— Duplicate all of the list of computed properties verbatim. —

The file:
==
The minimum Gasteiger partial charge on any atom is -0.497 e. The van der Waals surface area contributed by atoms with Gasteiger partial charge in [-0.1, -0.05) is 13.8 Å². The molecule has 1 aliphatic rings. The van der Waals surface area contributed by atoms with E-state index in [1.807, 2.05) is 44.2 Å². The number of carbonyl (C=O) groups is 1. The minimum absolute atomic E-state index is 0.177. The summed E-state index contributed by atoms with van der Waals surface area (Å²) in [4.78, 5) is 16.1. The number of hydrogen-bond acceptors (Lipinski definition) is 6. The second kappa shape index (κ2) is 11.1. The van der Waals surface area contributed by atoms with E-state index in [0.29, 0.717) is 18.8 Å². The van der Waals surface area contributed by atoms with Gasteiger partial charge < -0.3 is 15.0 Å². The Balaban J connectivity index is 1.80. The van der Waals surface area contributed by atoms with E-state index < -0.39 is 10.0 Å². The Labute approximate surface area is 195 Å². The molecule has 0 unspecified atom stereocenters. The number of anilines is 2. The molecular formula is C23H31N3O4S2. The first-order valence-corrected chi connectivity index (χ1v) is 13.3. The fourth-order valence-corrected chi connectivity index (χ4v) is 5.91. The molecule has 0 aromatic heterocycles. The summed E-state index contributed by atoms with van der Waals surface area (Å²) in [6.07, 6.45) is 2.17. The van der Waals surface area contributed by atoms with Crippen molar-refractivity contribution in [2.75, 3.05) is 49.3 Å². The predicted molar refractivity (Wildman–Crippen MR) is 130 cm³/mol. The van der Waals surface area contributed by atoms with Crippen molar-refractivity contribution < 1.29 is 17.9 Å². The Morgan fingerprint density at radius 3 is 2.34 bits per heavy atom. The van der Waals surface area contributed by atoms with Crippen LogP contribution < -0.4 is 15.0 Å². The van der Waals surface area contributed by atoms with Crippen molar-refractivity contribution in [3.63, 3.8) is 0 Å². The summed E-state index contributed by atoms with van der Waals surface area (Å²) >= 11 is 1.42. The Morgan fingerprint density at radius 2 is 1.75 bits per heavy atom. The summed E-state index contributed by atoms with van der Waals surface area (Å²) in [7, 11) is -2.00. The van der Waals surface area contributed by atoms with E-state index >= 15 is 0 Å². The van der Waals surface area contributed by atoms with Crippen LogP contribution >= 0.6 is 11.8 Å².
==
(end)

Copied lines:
The minimum Gasteiger partial charge on any atom is -0.497 e. The van der Waals surface area contributed by atoms with Gasteiger partial charge in [-0.1, -0.05) is 13.8 Å². The molecule has 1 aliphatic rings. The van der Waals surface area contributed by atoms with E-state index in [1.807, 2.05) is 44.2 Å². The number of carbonyl (C=O) groups is 1. The minimum absolute atomic E-state index is 0.177. The summed E-state index contributed by atoms with van der Waals surface area (Å²) in [4.78, 5) is 16.1. The number of hydrogen-bond acceptors (Lipinski definition) is 6. The second kappa shape index (κ2) is 11.1. The van der Waals surface area contributed by atoms with E-state index in [0.29, 0.717) is 18.8 Å². The van der Waals surface area contributed by atoms with Gasteiger partial charge < -0.3 is 15.0 Å². The Balaban J connectivity index is 1.80. The van der Waals surface area contributed by atoms with E-state index < -0.39 is 10.0 Å². The Labute approximate surface area is 195 Å². The molecule has 0 unspecified atom stereocenters. The number of anilines is 2. The molecular formula is C23H31N3O4S2. The first-order valence-corrected chi connectivity index (χ1v) is 13.3. The fourth-order valence-corrected chi connectivity index (χ4v) is 5.91. The molecule has 0 aromatic heterocycles. The summed E-state index contributed by atoms with van der Waals surface area (Å²) in [6.07, 6.45) is 2.17. The van der Waals surface area contributed by atoms with Crippen molar-refractivity contribution in [2.75, 3.05) is 49.3 Å². The predicted molar refractivity (Wildman–Crippen MR) is 130 cm³/mol. The van der Waals surface area contributed by atoms with Crippen molar-refractivity contribution < 1.29 is 17.9 Å². The Morgan fingerprint density at radius 3 is 2.34 bits per heavy atom. The van der Waals surface area contributed by atoms with Crippen LogP contribution < -0.4 is 15.0 Å². The van der Waals surface area contributed by atoms with Crippen molar-refractivity contribution in [3.63, 3.8) is 0 Å². The summed E-state index contributed by atoms with van der Waals surface area (Å²) >= 11 is 1.42. The Morgan fingerprint density at radius 2 is 1.75 bits per heavy atom. The summed E-state index contributed by atoms with van der Waals surface area (Å²) in [7, 11) is -2.00. The van der Waals surface area contributed by atoms with E-state index >= 15 is 0 Å². The van der Waals surface area contributed by atoms with Crippen LogP contribution >= 0.6 is 11.8 Å².